Despising honour for honours
IT was the mercurial mind of the wordsmith, Abraham Lincoln that churned out the aphorism: Honour is better than honours. This timeless word of the 16th President of the USA bears greater relevance in Nigeria of today than in the United States of his time, where it was uttered. Perhaps, unlike the America of the era, ours is a nation with vanishing values, inordinate quest for success at the expense of honour and merit. Cheating is introduced to children quite early through examination malpractice, funded by parents/guardians and encouraged by school proprietors/tutorial operators (as a result, WAEC exams became a money-spinning venture for supervisors and other relevant officials of the West African Examinations Council); clerics inspire greed and covetousness in the name of prosperity message, which promotes get-rich-quick mentality and contempt for values; monarchs celebrate indicted/ fraudulent public officers and dubious business men; above all, politicians never abide by the rules of competitive engagement or accept defeat. Therefore, the Independent National Electoral Commission (INEC), and its predecessors, is subject to executive manipulation at both state and federal levels. Given that when the head is sick other parts of the body ail, failure of the religious and political class has etched the cancer of corruption on the societal fabric. The magnitude of impunity driven by moral depravity soon became a matter of competition between one administration and the other. Or, what do you expect in a nation where there’s an unwritten law that the head of state should never be held accountable.
Given such a fertile ground, the desperation for public office since 1999 has made nonsense of Lincoln’s time-tested definition of democracy as, government of the people for the people, by the people. In our clime, politicians form themselves into cults, which cut across geo-political zones and ethno-religious lines, for self-perpetuation and personal aggrandisement. Impoverished masses and unemployed youths are used as political fodders to advance the ungodly agenda of party chieftains: to entrench themselves, their children and acolytes in positions of power at the expense of merit and fair play. This has been our unflattering experience in the 16 years when the Peoples Democratic Party (PDP) maintained a stranglehold on power, with the active connivance of INEC (or its variants) which has proved itself a veritable ally in election-rigging. Again, given the widespread poverty and winner-takes-all philosophy of Nigerian politics, the pecuniary appeal before and during elections is usually so strong and irresistible. As a result, election results rarely reflect the opinion of the electorate. Once again, the recent Supreme Court verdict on governorship elections, usually celebrated by beneficiaries and their goons, has confirmed that ‘might is right’. After all, he who pays the piper dictates the tune.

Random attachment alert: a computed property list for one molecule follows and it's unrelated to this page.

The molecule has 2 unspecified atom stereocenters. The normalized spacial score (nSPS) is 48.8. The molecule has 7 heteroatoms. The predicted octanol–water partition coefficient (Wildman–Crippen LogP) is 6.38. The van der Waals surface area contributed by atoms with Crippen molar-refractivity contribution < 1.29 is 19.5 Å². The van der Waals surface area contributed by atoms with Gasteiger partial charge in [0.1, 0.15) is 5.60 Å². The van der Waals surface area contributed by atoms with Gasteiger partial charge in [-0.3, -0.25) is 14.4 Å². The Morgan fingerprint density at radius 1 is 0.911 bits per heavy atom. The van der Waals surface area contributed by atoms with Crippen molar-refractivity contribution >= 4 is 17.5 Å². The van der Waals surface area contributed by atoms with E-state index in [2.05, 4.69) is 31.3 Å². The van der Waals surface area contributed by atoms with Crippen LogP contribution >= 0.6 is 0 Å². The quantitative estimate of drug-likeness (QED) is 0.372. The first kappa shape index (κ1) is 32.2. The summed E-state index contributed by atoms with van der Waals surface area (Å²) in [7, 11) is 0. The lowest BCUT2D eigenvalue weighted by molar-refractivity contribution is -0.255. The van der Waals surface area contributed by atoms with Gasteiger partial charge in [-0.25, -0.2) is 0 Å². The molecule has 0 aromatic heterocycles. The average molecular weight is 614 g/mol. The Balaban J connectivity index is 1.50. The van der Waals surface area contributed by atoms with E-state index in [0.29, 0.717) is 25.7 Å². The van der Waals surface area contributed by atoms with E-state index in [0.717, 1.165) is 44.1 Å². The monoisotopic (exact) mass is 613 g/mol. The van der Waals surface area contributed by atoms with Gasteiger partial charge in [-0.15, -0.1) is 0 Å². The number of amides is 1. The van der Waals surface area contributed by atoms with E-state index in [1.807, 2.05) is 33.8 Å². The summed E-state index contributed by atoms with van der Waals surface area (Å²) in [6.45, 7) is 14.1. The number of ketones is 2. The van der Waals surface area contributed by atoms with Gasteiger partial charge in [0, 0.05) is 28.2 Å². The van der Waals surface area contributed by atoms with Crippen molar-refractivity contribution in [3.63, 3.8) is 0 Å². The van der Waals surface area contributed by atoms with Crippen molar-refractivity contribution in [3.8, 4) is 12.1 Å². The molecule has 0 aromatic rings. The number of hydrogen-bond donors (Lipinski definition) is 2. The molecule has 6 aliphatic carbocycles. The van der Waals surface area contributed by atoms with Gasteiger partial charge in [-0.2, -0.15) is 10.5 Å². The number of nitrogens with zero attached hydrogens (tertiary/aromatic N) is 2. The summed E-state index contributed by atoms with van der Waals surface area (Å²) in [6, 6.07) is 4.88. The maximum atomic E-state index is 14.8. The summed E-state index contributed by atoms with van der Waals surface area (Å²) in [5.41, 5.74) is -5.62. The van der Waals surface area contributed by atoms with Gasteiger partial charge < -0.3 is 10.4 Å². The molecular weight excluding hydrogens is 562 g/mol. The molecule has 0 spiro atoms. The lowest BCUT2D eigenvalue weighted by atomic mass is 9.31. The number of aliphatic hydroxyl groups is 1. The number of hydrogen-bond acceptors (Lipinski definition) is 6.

Aside the high-level propaganda, pundits agree that the historic change occasioned by the March 28, 2015 poll could not be entirely attributed to masses’ verdict. Many believe the primary reason was the determination of the hegemonists to return power to the North. Next, was disenchantment with the poor performance and ineptitude of President Goodluck Jonathan’s administration in the Southwest? Nevertheless, anyone who followed the brilliant exposes on INEC in the Sunday Vanguard, before the election proper, would have accurately predicted the magical outcome of the presidential poll in northern states.
However, despite the Machiavellian acquisitive tendency of past military and civilian leaders, public office was made very attractive by framers of the 1999 Constitution. Consider billions of naira security votes for the President and State Governors covered by immunity, plus freedom to spend without appropriation; self-regulating National Assembly that adjusts budgets to suit members’ pecuniary expectations; LGAs /State Assemblies that are extensions of governors’ lodge. Above all, we have a Bench and Bar that are lenient with men of power and material wealth, hence high-ranking public officials secure perpetual injunctions from being probed, or a court leave to travel overseas “for treatment “as soon as one is indicted or suspects the possibility of probe. In such a corruption-compliant polity, why would contests not be a do-or-die affair? Why would a governor who was smuggled into office through rigging and complicity of INEC officials, not spend the state’s last kobo on litigation to remain in office? Since post-election judicial pronouncements favour victories won by hook or crook, why bother about honour? And, by the way, which Senior Advocate of Nigeria or lawyer, after studying a brief, can sincerely tell a politician-client: you don’t have a case!
Surrounded by such a cloud of corrupt and dishonest influences, who will teach our children that honour is better than honours? Parents, teachers, clerics, politicians, judges and lawyers, among other social groups, should provide the answer to these questions by acting right rather than preaching what’s wrong or right.
Nwafo can be reached on firstname.lastname@example.org
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